As religious violence hits India, the U.S. example could be better

A Muslim prayer rug. (Danish Bajwa/YJI)

Dublin, Ohio, U.S.A.  – Protests swept through India for weeks this winter in response to The Citizenship Amendment Act, which gives priority in citizenship to undocumented immigrants of many religious faiths from nearby nations – but not Muslims.

The new law – under review by India’s Supreme Court – favors people who are “Hindu, Sikh, Buddhist, Jain, Parsi, or Christian” from “Afghanistan, Bangladesh, or Pakistan, who entered india on or before the 31st day of December, 2014.”

The act, which is a means of protecting persecuted religious minorities, states, “The constitutions of Pakistan, Afghanistan and Bangladesh provide for a specific state religion. As a result many persons belonging to Hindu, Sikh, Buddhist, Jain, Parsi and Christian communities have faced persecution on grounds of religion in those countries.”

What Indians were protesting before the threat of covid-19 brought on a national lockdown is the plausible unconstitutionality of the act and the increased marginalization of Muslims within India.

Although the forty-second amendment of India’s constitution asserts India to be a secular state, the CAA may follow a different direction.

Protests against acts and bills happen often. These specific protests, however, are particularly concerning in that violent riots have broken out in response to the protesters against the act. The death toll has topped 40 protesters.

Though the violence has slowed since late February, the principles involved in these demonstrations present lasting concerns.

In the creation of an act meant to protect those persecuted, protesters of the act have been persecuted. We Americans have always upheld freedom as the utmost importance. Of course freedom is limited when it harms another, but the right to protest is one we hold proudly.

Liberty is ingrained in our values. At the core of the establishment of the United States was hope for freedom of religion. We dine in our secularism, one that allows a valuable exchange of thought and protects our freedoms.

What, then, happens when our sense of liberty is compromised? We might fade as a beacon due to executive orders like the travel ban. The lack of, at least, a clear message of kindness, acceptance, and freedom from the United States – apart from any bill, act or law – won’t do anything to encourage acceptance around the world.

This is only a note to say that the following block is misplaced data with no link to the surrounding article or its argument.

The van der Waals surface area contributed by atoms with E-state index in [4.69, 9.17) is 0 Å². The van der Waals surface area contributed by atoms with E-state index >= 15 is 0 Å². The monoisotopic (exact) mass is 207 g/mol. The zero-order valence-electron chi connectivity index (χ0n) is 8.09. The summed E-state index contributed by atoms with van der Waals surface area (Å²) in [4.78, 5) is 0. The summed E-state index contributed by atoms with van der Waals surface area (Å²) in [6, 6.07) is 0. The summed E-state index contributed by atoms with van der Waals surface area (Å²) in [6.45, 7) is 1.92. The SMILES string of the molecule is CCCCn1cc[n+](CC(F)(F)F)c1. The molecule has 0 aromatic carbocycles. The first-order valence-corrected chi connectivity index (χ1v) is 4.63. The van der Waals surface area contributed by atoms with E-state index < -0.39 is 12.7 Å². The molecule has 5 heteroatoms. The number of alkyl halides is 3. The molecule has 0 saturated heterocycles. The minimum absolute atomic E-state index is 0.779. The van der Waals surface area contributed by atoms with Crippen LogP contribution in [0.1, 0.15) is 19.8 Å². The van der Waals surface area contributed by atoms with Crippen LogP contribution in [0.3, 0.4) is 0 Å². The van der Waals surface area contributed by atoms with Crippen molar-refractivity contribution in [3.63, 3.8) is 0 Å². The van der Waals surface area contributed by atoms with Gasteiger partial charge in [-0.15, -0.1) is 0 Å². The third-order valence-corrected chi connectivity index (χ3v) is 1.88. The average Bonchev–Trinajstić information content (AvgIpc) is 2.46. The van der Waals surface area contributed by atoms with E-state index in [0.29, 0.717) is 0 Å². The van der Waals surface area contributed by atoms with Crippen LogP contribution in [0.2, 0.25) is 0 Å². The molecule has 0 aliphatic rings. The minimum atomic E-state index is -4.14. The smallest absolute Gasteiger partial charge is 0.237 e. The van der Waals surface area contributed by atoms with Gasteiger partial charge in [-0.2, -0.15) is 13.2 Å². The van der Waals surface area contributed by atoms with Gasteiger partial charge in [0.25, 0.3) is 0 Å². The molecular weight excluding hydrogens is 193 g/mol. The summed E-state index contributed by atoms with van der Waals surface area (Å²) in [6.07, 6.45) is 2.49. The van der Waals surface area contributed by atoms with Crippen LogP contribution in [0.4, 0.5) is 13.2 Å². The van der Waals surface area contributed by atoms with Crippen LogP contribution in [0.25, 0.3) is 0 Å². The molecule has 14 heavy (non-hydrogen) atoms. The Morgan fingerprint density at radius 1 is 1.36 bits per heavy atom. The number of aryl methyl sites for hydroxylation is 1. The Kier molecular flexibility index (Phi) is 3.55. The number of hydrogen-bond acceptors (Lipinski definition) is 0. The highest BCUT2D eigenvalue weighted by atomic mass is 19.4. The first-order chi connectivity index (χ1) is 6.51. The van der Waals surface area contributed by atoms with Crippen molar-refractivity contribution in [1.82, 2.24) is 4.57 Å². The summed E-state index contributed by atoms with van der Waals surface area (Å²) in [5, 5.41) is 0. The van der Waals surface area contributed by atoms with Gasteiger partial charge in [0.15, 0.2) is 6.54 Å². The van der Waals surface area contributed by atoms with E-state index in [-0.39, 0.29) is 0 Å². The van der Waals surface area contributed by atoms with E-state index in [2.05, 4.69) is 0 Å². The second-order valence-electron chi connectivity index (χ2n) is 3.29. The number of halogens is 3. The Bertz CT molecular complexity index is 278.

I’ve always been interested in politics, because it gives us a chance to build a better world. I’d like to believe that’s what politics is about – though evidence may upturn this naivete. I wonder where we’ve lost our vision for a better world.

Here, in America, I’ve heard stories from Muslim friends about harassment they have received because of their faith. The formula fits for so many other groups, that is, harassment for being who you wish to be and who you are.

If we are a beacon of freedom but we harass one another for who we are, I wonder how the rest of the world might act.

The violence in India and the apathy in response from our highest public servant, our president – or the distressed nature of politics in America today – might only be symptomatic of a loss of vision. If it is, I wonder how we can regain that vision, how we can work for a better world for all.

It could start with an open mind, with tangible kindness and consideration and with listening intently to those who have been hurt.

It’s easy to shape the world to our beliefs, but maybe, I hope, we can bring better to the world by becoming better ourselves. In shaping our views by facts, instead of fitting facts to our presumptions, we could bring change through thought and compassion.

I know it’s naive to think individuals have so much swing: to impact the course of politics in the world through simple actions, but if ever there’s a time to be naive, it’s when there’s hardly any other option.

We do need tangible concrete action in our legal system, in our economics, in our foreign affairs and in so many different aspects of our country. But in the meantime – while we work and fight hard for those changes towards a better world – we might practice kindness and naivety to avoid apathy.

We could even set an example that responds to the death of more than 40 protesters.

Danish Bajwa is a Reporter with Youth Journalism International.

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